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21 Feb 2019
Central Provident Fund
Suggestion View - 742
Withdrawal of savings from CPF

I give my views about the withdrawal of savings from the Central Provident Fund.

When CPF first started, the withdrawal age was 55 years. Now, a large portion of the CPF savings are deferred to age 70 and can only be taken out in monthly installments. 

Many members are angry about the delay in withdrawals. They insist that they be allowed to take out all of their savings at age 55.

I like to give my views about this matter.

When I started work fifty years ago, most workers retire at age 55 and live an average of 13 years to age 68. 

Over the last 50 years, the life expectancy has increased by about 15 years. Based on this factor, it is reasonable for the withdrawal age to be increased to 70 years.

However, we have to consider other factors as well. What are these factors?

a) In the past, most workers in full time employment could expect to keep their jobs to the retirement age of 55 years. This is not the case today. Most of the older workers are likely to be retrenched or to lose their full time jobs before they reach 70 years. Some may be re-employed after passing age 60, but they usually have to face a reduction in salary.

b) Many workers prefer to take out some of their savings and to travel while they are still fit. They might not be fit for travel when they reach age 70.

c) Many of them have financial commitments and need to take out some of their savings to repay loans. These loans might be taken to tide over a period of unemployment or to send their children for overseas education.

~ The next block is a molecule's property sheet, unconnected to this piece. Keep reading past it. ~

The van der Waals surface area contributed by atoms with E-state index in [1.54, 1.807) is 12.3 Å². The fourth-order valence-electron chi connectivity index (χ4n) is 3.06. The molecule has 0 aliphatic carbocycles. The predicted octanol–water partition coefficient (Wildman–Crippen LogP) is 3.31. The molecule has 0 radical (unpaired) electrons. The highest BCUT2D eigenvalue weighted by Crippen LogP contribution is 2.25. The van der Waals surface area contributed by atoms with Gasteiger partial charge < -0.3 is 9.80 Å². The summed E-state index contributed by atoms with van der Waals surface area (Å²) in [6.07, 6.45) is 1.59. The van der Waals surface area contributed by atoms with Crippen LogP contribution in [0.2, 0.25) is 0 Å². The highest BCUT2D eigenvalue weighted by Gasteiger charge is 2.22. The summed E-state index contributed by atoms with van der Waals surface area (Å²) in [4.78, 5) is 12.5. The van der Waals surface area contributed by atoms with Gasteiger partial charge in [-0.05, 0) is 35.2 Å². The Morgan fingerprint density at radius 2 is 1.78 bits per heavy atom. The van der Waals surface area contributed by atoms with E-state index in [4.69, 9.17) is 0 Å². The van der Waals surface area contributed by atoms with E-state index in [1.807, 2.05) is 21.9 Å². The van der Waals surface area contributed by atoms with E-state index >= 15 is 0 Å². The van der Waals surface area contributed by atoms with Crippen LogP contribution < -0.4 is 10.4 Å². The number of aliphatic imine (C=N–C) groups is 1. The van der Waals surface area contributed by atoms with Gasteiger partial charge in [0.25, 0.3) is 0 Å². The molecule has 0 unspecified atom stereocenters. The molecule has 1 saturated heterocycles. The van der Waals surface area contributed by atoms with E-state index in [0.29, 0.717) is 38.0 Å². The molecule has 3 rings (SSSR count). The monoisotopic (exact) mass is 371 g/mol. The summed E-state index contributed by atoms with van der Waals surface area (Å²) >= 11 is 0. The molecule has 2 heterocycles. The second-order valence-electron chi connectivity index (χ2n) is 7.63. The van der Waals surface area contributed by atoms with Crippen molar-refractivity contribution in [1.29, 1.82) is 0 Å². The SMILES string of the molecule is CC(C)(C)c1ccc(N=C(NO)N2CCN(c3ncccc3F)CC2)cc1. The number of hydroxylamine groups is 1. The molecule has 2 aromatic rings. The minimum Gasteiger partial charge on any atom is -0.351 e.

These reasons cannot be ignored. They are legitimate reasons from the perspective of the members. Many of them are passionate about the issue. They consider the holding back of their CPF savings to be a breach of promise.

We have to consider two risks of allowing early withdrawals of the CPF savings:

a) If a large part of the savings is taken out early, there will be inadequate savings to last for the remaining life of the citizens. When their CPF savings are fully depleted, the citizens have to rely on public assistance to meet their living cost during old age.

b) When the elderly takes out their savings, they may lose the savings in bad investments or in operating a business. They may also be cheated by crooks who target their savings.

The policymakers must be worried about these risks.

What can be done to meet the financial needs of the citizens and to mitigate the risks? I suggest the following approach:

a) Allow the members, on reaching age 55, to apply for withdrawal of their savings, except for a certain sum (lower than the current minimum sum) that has to be kept for the future. The member has to attend a counseling session to be conducted by a trained financial adviser. The member should be informed about the risk of early withdrawals. However, the final decision has to be taken by the member, as he (or she) is withdrawing his own savings.

b) Pay an attractive interest rate on the savings retained in the CPF beyond age 55 like a fixed deposit. If CPF pays an interest rate that is higher than commercial banks for a term of 1, 2 or 3 years, many members would be willing to keep their savings in the CPF. Many of them do not mind, if they have the right to withdraw the savings at the end of the term or to renew it.

There is still the risk the early withdrawals will deplete the savings and leave an inadequate sum to meet the future needs. We have to accept this outcome. The low income citizens need access to their savings to meet their immediate needs. They should not be forced to keep their savings to meet the future needs.

I am in favor of allowing the citizens to withdraw their savings from age 55, apart from retaining a small sum (say $50,000) for their future needs.

Tan Kin Lian

Please vote whether you agree or disagree with my suggestion.




 


Agree: 64  Disagree: 0  Vote  

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